Government has agreed to promote Mandarin in Nepali schools and not everyone seems pleasedParents’ group says the government should not foist the language course on children.
The Ministry of Education signed a memorandum of understanding with the Chinese Embassy in Nepal on Volunteer Chinese Teachers' Programme in Nepal during the visit of Chinese State Councilor and Minister of Foreign Affairs Wang Yi last month. The deal is aimed at gradually expanding Mandarin language classes in public schools in the country.
As per the agreement, 100 volunteer teachers from China will be assigned to teach Mandarin, the official Chinese language, in public schools in the first phase, according to Mahesh Dahal, secretary at the ministry.
Around 85 private and public schools are offering Chinese language course to their students at present.
A month after the agreement on the volunteer programme, Nepal and China governments on Sunday agreed to set up Confucius Institute in Tribhuvan University. There is already one Confucious Institute in Kathmandu University, established in partnership with the Hebei University of Economics and Business, China.
“While the institute in Kathmandu University only offers classes for Mandarin, the one in Tribhuvan University will be more than that,” Dahal told the Post.
He said the proposed institute, which is likely to come into operation within a year, would work as a centre to test the proficiency in Mandarin and produce teachers for the volunteer programme.
Besides, the institute will also provide Nepali language course for Chinese students.
“It will also function as a research centre for language and culture,” said Dahal. “The Chinese government will bear the entire cost for the establishment and operation of the institute in the initial phase. The long-term funding modality for the institute will be determined once it comes into function.”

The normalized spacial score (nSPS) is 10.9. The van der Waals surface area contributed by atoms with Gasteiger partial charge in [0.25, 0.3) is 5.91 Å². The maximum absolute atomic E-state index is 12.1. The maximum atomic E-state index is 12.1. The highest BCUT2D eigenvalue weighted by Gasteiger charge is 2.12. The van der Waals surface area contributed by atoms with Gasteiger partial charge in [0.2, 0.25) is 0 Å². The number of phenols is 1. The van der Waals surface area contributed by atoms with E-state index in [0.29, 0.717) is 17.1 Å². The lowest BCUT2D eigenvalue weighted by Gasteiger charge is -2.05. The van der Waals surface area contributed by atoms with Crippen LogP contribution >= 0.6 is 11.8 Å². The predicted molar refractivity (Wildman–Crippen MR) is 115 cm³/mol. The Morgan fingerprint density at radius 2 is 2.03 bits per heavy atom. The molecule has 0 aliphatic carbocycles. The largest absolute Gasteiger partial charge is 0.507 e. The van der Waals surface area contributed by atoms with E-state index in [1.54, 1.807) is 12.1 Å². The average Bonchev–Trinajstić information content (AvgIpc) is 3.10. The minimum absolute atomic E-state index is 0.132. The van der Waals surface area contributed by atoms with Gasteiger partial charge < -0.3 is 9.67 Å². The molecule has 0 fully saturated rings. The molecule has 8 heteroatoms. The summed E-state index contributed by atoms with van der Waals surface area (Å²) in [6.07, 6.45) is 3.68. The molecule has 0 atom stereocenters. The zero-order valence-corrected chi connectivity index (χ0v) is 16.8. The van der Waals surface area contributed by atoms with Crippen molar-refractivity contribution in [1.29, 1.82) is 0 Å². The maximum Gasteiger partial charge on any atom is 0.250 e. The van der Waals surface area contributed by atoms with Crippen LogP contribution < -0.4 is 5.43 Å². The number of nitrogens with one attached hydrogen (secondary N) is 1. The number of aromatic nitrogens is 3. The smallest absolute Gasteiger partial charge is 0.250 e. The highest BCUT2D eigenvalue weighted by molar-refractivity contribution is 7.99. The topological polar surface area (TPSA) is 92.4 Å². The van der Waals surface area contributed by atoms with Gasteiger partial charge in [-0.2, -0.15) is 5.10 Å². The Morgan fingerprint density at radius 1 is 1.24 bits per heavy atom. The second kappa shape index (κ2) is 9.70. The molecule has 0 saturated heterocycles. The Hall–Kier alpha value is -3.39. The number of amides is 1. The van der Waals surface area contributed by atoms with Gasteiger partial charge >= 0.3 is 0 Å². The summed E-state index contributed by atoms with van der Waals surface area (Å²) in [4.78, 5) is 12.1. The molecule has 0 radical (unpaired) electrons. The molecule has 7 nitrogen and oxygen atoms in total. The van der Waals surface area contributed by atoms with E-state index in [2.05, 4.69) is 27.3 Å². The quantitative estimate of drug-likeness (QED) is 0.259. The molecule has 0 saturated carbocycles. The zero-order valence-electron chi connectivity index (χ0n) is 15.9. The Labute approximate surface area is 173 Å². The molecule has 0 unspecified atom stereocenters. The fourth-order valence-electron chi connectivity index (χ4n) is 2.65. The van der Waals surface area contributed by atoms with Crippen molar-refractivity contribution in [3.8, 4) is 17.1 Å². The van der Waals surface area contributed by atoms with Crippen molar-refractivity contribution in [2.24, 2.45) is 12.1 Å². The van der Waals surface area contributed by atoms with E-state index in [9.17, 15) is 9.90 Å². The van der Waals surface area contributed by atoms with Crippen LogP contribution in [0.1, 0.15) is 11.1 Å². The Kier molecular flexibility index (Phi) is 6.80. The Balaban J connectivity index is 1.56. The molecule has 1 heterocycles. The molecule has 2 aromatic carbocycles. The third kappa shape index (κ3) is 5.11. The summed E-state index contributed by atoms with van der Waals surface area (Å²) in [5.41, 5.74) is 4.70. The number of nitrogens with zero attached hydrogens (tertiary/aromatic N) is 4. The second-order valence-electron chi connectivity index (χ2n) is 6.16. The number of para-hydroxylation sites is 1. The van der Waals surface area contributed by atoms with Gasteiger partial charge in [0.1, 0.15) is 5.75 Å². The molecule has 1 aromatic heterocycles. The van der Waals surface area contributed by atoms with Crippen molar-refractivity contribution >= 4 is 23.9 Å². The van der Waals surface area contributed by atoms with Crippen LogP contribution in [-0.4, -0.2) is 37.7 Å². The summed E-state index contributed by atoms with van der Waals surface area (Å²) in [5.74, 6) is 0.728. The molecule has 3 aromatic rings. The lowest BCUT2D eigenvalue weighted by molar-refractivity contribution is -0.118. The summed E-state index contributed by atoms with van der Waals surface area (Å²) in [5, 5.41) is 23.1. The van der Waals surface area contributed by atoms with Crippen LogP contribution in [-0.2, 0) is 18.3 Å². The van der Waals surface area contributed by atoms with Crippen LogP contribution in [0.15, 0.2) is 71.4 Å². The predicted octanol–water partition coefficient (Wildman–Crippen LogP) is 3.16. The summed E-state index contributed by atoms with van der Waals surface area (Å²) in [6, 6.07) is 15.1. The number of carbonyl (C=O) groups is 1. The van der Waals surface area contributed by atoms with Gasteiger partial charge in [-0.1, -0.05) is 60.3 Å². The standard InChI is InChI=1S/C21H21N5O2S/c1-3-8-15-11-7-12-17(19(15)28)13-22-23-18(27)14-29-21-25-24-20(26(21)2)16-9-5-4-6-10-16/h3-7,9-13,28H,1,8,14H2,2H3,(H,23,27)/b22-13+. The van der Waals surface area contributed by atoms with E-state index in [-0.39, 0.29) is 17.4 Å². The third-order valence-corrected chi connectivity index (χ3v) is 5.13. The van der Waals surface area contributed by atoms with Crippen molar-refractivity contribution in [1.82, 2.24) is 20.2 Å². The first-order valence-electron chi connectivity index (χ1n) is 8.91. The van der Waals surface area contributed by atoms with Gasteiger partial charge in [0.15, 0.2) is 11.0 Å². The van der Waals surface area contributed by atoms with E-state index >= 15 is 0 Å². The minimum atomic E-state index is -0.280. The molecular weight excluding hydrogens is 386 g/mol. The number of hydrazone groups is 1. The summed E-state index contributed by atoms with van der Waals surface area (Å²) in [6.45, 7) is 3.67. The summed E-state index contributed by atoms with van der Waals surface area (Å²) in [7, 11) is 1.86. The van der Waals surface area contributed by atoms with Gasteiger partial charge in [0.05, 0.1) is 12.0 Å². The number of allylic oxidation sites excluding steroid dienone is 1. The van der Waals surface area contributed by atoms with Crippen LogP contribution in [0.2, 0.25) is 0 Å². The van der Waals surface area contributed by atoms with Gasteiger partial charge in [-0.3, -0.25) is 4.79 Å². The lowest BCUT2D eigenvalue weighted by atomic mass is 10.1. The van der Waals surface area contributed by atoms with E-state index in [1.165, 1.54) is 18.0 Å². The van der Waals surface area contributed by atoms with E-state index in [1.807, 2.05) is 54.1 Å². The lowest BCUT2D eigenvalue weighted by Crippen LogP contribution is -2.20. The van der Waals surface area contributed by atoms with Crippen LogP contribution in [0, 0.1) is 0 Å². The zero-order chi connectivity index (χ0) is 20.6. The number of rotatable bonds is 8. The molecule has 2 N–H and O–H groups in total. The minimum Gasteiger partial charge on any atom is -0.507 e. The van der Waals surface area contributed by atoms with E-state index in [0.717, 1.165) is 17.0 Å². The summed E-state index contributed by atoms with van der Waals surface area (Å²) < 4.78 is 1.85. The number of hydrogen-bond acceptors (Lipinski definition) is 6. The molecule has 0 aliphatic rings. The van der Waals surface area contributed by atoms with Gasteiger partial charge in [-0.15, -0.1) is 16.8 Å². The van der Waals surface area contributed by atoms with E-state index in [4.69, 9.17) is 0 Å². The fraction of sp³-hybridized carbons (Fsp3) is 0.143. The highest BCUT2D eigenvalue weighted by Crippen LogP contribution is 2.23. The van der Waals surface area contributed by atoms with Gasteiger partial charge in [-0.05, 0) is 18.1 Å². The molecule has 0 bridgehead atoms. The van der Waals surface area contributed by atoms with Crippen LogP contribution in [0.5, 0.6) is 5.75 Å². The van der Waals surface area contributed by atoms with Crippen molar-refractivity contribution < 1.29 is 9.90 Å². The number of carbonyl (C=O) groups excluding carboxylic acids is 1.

Private school operators, who are running Chinese language classes, say the establishment of the institute is an excellent initiative by the government in promoting the language of the country which is in the race to become an economic superpower. They say the availability of human and other resources will increase once the institute starts running the classes.
“Those who excel in Mandarin are sure to get better opportunities in the future. We have to prepare a new generation with future in mind,” Shiva Raj Pant, chairman of the Board of Trustee in Learning Realm International School, Kalanki, told the Post.
The school is one of the first to start Mandarin classes for school students.
However, not all buy that argument.
Some private schools operators say having command in Mandarin could be a plus for those aspiring to work in the tourism sector, but there are minimal opportunities in other sectors.
“I don’t believe knowing Mandarin opens the doors of opportunities,” Ritu Raj Sapkota, president of National Private and Boarding Schools Association Nepal, told the Post.
Parents are also are not pleased with the government’s decision to teach Mandarin in schools. They say the government should not be foist any language course on children.
“I believe enforcing Mandarin is a political decision,” Suprabhat Bhandari, president of Guardian Association Nepal, told the Post. “The government must have done homework before taking the decision. What if other countries, say India, propose to providing volunteers to teach their languages as well?”
He said it is surprising to see that the government that is reluctant to promote education in the mother tongue, something which is enshrined in the constitution, is working proactively to promote an international language.